Food allergy and food intolerance are commonly confused, as symptoms of food intolerance occasionally resemble those of food allergy. However, food intolerance does not involve the immune system and does not cause severe allergic reactions (known as anaphylaxis). Food intolerance also does not show on allergy testing.
Food intolerance can be a difficult concept to understand and is poorly understood by doctors as well. Sometimes, substances within foods can increase the frequency and severity of migraine headaches, rashes (such as hives) or the stomach upset of irritable bowel.
Professional diagnosis and confirmation of allergens is important. In Australia, about one in 10 infants, one in 20 children up to five years of age, and two in 100 adults have food allergies.
Food allergy is increasing
Allergies in general are on the increase worldwide and food allergies have also become more common, particularly peanut allergy in preschool children. About 60 per cent of allergies appear during the first year of life. Cow’s milk allergy is one of the most common in early childhood. Most children grow out of it before they start school.
Allergy can be inherited
Children who have one family member with allergic diseases (including asthma or eczema) have a 20 to 40 per cent higher risk of developing allergy. If there are two or more family members with allergic diseases, the risk increases to 50 to 80 per cent.
Most of the time, children with food allergy do not have parents with food allergy. However, if a family has one child with food allergy, their brothers and sisters are at a slightly higher risk of having food allergy themselves, although that risk is still relatively low.
Allergy is an immune response
Allergies are an overreaction of the body’s immune system to a protein. These proteins may be from foods, pollens, house dust, animal hair or moulds. They are called allergens. The word allergy means that the immune system has responded to a harmless substance as if it were toxic.
Food intolerance is a chemical reaction
Food intolerance is a chemical reaction that some people have after eating or drinking some foods; it is not an immune response. Food intolerance has been associated with asthma, chronic fatigue syndrome and irritable bowel syndrome (IBS).
Symptoms of food allergy and intolerance
It can be difficult to tell the difference between the symptoms of food allergy and food intolerance. Usually, symptoms caused by food allergy develop very soon after consuming the food. While symptoms caused by food intolerance can be immediate, they may also take 12 to 24 hours to develop.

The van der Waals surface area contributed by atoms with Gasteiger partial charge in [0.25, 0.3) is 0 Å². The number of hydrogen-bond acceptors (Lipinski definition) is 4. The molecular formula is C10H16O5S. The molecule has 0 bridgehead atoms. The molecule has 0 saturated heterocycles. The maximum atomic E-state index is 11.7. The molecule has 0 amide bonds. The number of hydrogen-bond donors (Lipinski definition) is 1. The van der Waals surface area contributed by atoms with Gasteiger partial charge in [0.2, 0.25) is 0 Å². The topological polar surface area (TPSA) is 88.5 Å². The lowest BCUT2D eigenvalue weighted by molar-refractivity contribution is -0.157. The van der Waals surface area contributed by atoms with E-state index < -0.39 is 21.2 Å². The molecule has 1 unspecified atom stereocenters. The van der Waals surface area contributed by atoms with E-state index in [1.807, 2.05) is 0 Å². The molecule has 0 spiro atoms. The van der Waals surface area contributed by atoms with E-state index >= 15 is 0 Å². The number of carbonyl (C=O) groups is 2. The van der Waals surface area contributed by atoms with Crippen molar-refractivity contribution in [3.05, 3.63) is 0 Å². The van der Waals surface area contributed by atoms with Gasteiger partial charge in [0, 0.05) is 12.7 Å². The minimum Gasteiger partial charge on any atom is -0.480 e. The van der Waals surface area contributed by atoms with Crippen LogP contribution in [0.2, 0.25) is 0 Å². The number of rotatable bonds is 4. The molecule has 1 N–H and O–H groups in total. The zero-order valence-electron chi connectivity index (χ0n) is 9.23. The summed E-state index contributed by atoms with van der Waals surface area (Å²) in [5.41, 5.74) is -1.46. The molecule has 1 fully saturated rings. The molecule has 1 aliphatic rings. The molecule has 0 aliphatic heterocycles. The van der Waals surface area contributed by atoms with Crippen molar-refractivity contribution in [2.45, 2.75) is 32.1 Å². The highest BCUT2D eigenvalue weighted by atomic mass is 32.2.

Food intolerance reactions are usually related to the amount of the food consumed. They may not occur until a certain amount (threshold level) of the food is eaten, but this amount varies for each person.
The symptoms of food allergy and intolerance can also be caused by other conditions, so it is important to see your doctor for a medical diagnosis.
Symptoms of food intolerance
Symptoms of food intolerance can include:
- rapid breathing
- headache, migraine
- burning sensations on the skin
- tightness across the face and chest
- breathing problems – asthma-like symptoms
- allergy-like reactions.
Symptoms of food allergy
The symptoms of mild to moderate food allergy include:
- itching, burning and swelling around the mouth
- swelling of face or eyes
- runny nose
- skin rash (eczema)
- hives (urticaria – skin becomes red and raised)
- diarrhoea, abdominal cramps
- breathing difficulties, including wheezing and asthma
- vomiting, nausea.
Body parts affected by food allergy
Various sites on the body can be affected by an allergic reaction to food, including:
- eyes – itching, watering
- nose – stuffiness, sneezing, running
- mouth – itching, swelling
- throat – swelling
- digestive system – stomach pains, vomiting, diarrhoea
- skin – rashes, such as hives (urticaria) or atopic dermatitis
- lungs – wheeze, cough, asthma, more common in children than adults
- central nervous system – headache, irritability, fatigue, convulsions.
Severe allergic reactions to foods can be life threatening
Anaphylaxis is a severe allergic reaction that needs urgent medical attention. Foods (such as peanuts, tree nuts, seafood, wheat, milk and eggs), insect bites and stings and some medicines are the most common allergens that cause anaphylaxis.
Within minutes of exposure to the allergen, the person can have potentially life-threatening symptoms, which may include:
- difficult or noisy breathing
- swelling of the tongue
- swelling or tightness in the throat
- difficulty talking
- hoarse voice
- persistent cough
- persistent dizziness or collapse
- becoming pale and floppy (in young children).
Several factors can influence the severity of anaphylaxis, including exercise, heat, alcohol, the amount of food eaten, and how food is prepared and consumed.
To prevent severe injury or death, a person with anaphylaxis requires an injection of adrenaline (epinephrine).